The key here is to implement cyber-based training into your business strategy. Appointing your IT or HR team as a direct port of call for cyber-based safety training and advice is a great way to start. From teaching your team to spot cybersecurity red flags to introducing multi-factor authentication in a remote environment, making your team more cyber-aware is a quick route to success in an online domain.
Another factor to consider when enforcing cybersafety amongst your employees is password protection. After a recent Specops Software study revealed that 51% of small business employees have a ‘weak password’, it’s time to start prioritising password protection, especially on a remote team’s personal devices.
Keep Your Software Up To Date
Another key factor you must consider is your software health. Keeping your systems up to date with the latest security enhancers will prevent hackers from exploiting weak links in your security system.
Your operating system, in particular, is the root of the functionality of your device. While most operating systems have built-in virus protection, cyber threats are constantly changing and evolving, meaning that your system needs to be transformed in line with them. If you are on top of your system updates, you have a much better chance of deterring cyber-criminals, trained to hack popular operating platforms such as the cloud.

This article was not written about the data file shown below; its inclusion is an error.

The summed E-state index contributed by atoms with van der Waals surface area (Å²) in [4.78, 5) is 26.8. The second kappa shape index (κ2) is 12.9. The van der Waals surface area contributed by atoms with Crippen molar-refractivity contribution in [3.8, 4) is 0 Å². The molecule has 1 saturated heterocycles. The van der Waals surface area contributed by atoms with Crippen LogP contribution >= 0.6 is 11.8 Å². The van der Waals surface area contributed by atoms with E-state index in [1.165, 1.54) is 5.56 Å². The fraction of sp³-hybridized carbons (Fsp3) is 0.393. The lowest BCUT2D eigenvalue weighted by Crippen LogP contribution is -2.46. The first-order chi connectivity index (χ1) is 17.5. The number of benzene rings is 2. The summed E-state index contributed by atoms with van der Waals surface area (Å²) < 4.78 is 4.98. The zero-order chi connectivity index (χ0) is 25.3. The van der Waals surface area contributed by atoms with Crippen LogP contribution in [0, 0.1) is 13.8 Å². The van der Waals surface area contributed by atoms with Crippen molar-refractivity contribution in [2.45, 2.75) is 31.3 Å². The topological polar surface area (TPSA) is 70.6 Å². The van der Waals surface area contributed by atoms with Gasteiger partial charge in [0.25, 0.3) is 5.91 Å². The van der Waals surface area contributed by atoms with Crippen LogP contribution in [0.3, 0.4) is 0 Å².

The key here is to enable an automatic update strategy. For mobile devices, in particular, most operating systems give you the opportunity to select ‘automatic updates’, taking away the pressure of manually keeping your systems fresh, while automatically working to deter cyber-hackers.